A selection of diverse facial detail drawings
Using real photos for inspiration accomplishes two things: it ensures authenticity when we depict diversity because it leaves no room for the artist to generalize or stereotype, and it stops the artist from drawing endless variations of their own face. Illustrators tend to draw what they see most often. I know my face is the one I’ve seen the most throughout my life, but I’d be horrified if every character in our product was a version of me.
Airbnb’s community promise
A family, illustrated
Something critical to our style is the inclusion of people living with disabilities, whose identities intersect with gender, race, nationality, orientation, and age. Michael Austin Sui, an Inclusive Design Lead who specializes in accessibility, is my closest partner in getting this right. By partnering with Airbnb’s employee resource group for people living with disabilities, we’re able to discuss work in progress and get direct feedback about their lived experiences.
“Through conversations with the disability community, we’re learning how to create illustrations in a way that respects their perspective.”
A host welcomes his guests in Japan
There are many things I’ve personally learned while building our illustration library. For example, there’s an ongoing debate within the deaf and hard of hearing community about cochlear implants. Some people use them in illustrations, while others prefer the depiction of sign language. We want to incorporate both in our product.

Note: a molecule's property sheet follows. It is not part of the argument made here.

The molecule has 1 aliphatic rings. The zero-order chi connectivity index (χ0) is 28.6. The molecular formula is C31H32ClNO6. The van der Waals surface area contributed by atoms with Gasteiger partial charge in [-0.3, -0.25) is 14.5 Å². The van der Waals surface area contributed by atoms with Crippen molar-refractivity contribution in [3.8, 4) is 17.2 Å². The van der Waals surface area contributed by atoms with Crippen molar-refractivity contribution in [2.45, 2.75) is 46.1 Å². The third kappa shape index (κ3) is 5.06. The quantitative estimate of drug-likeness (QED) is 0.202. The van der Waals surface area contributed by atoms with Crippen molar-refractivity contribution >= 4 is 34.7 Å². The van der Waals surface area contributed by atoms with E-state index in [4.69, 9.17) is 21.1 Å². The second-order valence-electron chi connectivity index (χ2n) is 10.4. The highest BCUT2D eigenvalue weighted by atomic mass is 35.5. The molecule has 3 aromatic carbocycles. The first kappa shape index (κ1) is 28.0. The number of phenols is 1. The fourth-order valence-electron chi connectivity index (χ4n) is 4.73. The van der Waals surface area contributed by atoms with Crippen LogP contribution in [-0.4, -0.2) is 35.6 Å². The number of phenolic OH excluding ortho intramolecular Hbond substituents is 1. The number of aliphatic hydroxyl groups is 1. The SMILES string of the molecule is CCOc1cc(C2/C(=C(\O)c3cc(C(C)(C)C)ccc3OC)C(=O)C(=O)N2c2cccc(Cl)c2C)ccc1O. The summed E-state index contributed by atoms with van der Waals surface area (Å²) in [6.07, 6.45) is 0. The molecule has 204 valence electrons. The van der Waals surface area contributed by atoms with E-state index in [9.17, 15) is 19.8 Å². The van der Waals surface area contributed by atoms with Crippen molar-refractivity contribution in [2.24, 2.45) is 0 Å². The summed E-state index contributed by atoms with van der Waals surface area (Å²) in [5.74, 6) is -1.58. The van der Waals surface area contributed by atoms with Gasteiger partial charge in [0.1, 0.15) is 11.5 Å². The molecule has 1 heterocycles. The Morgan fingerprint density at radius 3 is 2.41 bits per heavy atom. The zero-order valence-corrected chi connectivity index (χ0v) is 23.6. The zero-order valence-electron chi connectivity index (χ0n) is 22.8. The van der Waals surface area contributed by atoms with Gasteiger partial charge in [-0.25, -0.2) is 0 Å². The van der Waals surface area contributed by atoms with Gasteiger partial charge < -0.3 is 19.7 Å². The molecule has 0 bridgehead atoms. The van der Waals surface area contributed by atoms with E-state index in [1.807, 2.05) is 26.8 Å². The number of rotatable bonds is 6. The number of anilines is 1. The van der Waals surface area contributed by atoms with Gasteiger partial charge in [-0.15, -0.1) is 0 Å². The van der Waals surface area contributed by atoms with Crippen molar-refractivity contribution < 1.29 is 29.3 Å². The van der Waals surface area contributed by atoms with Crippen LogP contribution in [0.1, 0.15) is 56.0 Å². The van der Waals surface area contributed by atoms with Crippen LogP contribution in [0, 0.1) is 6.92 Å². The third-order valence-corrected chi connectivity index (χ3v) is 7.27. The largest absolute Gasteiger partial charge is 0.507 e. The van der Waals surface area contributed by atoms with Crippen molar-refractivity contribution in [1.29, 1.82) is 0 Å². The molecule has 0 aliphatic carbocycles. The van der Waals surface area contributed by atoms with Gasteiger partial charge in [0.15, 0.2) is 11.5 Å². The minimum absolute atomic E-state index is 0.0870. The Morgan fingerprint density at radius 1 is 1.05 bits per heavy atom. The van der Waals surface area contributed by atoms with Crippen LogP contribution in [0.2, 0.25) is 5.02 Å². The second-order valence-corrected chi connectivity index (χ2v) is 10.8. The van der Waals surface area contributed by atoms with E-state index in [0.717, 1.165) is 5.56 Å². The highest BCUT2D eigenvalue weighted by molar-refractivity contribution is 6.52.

A host communicates with her guests through the Airbnb app
The depictions of visual disabilities are relatively direct, such as a prosthetic limb. But invisible disabilities aren’t as straightforward. I’m learning from an Airbnb employee who identifies as Autistic how we could incorporate visual cues, like specific arm gestures or sound cancellation devices, so illustrations reflect more neurodiversity.
Airbnb hosts connect over their love of travel
I have a limited understanding of the vast array of disabilities, and this is admittedly a learning process for me. As we continue to connect with the communities themselves, we’ll expand our knowledge and skill sets so we can get it right by being more inclusive.
“Normal” is Diverse
As our new illustration style reshapes a piece of Airbnb’s identity, we hope to shatter the status quo. We don’t want to perpetuate the narrative that many of us grew up with and still experience—that what makes a human valuable is being a western male. By pushing past the default human identity, we naturally need our team to reflect our external image. Our aim is to broaden our worldview, uplevel our authenticity, and continue building trust with our global community, and we can do this by building an illustration team that sings Airbnb’s mission of belonging.
A host connects with her guests through Airbnb’s Open Homes initiative
“Normal” is diverse. My goal is to move the needle of representation in tech, but it’s not a responsibility I or Airbnb can carry alone. The tech community must consider the fabric of who makes up their companies, and how that identity is presented to the world. It’s time to be radically honest about our differences.